Bible Readings for February 10th
When the first measure of grain runs out for Jacob and his sons, Jacob instructs his sons to return again to Egypt to buy more grain. Judah not only reminds Jacob that Joseph had told them not to appear before him without Jacob’s youngest son, Benjamin, but Judah also pledges Benjamin’s safety to Jacob. We will look more at Judah’s willingness to sacrifice himself to secure the safety of Benjamin in tomorrow’s meditation.
Although Jacob is not thrilled to send his beloved son Benjamin into jeopardy, he eventually relents, sending his sons with double their money and with gifts to bring to the Egyptian who was selling them the grain. Instead of needing a bribe, however, Joseph treats his brothers to a feast—a gesture of no small value during the middle of a famine.
Consider the magnitude of Joseph’s grace toward his brothers up to this point. Significantly, Joseph had not executed his brothers on the spot when he first met them. Even though Joseph now held all the power in their relationship—a reversal of the time when they stood over him in the pit—Joseph refused to seek direct revenge.
But Joseph also did not even allow himself to take indirect revenge, as would have been his right, by declining to sell grain to his brothers during the intense famine. In fact, Joseph had gone so far as to replace the money that they had paid in their bags before they had left in Genesis 42:25. When they confess that they somehow ended up with the money for the first installment of grain, Joseph dismisses their statement, insisting that he had received the money (Gen. 43:23).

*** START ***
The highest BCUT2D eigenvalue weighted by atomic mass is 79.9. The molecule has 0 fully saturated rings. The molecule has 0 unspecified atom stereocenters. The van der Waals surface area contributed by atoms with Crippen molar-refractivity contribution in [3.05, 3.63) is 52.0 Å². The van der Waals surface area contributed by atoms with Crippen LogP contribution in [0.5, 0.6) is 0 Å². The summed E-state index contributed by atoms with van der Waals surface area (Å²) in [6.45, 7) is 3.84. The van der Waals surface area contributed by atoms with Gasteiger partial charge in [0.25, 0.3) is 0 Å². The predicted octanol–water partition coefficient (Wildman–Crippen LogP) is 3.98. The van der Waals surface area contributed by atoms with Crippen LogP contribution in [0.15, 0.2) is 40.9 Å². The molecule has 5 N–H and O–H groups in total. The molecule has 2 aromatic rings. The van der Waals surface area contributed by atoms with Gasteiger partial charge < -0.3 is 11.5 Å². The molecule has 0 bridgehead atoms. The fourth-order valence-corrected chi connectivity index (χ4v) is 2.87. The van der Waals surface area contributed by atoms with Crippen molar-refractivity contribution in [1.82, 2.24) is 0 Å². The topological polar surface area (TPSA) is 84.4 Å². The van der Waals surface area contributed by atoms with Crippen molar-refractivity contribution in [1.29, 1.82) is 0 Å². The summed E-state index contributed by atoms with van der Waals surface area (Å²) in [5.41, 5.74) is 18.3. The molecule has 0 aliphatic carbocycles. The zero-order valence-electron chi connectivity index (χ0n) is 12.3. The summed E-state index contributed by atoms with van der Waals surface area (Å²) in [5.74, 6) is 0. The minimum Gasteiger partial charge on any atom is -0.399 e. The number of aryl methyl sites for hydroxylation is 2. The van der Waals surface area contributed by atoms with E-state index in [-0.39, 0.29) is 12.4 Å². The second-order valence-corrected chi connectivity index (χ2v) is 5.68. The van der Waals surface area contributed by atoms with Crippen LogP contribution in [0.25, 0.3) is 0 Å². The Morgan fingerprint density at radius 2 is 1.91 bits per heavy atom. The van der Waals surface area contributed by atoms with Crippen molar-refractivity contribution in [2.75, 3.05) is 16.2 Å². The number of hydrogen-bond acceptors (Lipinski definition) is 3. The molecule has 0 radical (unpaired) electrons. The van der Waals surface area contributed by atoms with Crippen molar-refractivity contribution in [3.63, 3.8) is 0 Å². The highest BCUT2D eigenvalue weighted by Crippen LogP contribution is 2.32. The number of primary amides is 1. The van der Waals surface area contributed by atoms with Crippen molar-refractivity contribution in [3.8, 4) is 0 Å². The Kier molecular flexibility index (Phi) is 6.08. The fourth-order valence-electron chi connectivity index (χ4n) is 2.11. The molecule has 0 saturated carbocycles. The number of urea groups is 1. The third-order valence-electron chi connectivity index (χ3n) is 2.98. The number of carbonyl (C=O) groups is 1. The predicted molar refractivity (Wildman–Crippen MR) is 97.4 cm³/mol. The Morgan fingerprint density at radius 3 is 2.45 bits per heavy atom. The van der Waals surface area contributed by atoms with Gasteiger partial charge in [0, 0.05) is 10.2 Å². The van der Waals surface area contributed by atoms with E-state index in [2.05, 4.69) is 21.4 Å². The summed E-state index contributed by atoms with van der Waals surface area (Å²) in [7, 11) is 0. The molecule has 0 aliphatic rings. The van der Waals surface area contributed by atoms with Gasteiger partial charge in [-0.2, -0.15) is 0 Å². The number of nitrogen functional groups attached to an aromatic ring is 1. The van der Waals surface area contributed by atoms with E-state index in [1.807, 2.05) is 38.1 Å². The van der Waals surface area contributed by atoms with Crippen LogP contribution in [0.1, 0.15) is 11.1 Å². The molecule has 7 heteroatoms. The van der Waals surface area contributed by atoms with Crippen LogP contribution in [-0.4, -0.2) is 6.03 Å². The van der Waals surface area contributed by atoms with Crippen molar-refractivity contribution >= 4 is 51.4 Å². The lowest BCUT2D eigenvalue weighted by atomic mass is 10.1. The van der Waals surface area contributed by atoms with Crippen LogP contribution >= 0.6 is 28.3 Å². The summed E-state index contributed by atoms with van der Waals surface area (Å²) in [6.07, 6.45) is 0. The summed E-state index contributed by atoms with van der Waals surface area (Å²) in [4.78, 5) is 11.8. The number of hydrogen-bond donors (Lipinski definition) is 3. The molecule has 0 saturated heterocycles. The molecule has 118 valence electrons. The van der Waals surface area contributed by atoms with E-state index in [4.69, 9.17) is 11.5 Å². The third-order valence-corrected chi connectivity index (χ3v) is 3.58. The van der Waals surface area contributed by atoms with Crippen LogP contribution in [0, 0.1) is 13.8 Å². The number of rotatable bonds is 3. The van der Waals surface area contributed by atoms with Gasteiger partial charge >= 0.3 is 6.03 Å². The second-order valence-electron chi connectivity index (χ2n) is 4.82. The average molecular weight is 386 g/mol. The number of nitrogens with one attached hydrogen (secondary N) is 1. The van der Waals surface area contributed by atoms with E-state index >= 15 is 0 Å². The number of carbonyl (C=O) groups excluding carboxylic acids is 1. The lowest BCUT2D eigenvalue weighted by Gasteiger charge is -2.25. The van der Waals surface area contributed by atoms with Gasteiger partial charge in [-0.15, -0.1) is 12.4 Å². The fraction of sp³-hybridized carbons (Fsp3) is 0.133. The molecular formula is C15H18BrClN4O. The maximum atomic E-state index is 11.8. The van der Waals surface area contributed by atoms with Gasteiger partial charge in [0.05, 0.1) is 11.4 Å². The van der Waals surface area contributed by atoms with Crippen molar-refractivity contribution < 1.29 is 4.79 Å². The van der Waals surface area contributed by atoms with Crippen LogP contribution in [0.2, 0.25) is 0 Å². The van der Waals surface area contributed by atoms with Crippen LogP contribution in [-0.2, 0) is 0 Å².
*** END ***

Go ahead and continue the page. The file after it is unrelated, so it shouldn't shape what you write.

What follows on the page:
That is when Joseph sets the feast before his brothers. Although Joseph was not able to eat with his brothers because of cultural norms, Joseph fed them (to their astonishment) directly from his own table, giving Benjamin five times the portion of any other brother. And despite the fact that they had no idea why they were being treated so well (and despite their ignorance of what they actually deserved), they feasted with merriness before Joseph.
Do you see in this a glimpse into the magnificent grace that Jesus extends to us? Even though we have sinned against him in such a way that contributed to his brutal execution at the cross, he nevertheless takes it upon himself to supply all of our needs according to his riches in glory, and he provides out of his own treasury to set a table before us, even in the midst of our enemies.
The next time you come to the Lord’s Table to feast with him, remember Joseph and the feast he ate with his brothers. Just like Joseph’s brothers, we are no longer estranged betrayers of our Lord but honored guests whom he invites into his presence.
Scripture quotations are from The Holy Bible, English Standard Version copyright © 2001 by Crossway Bibles, a division of Good News Publishers. Used by permission. All rights reserved.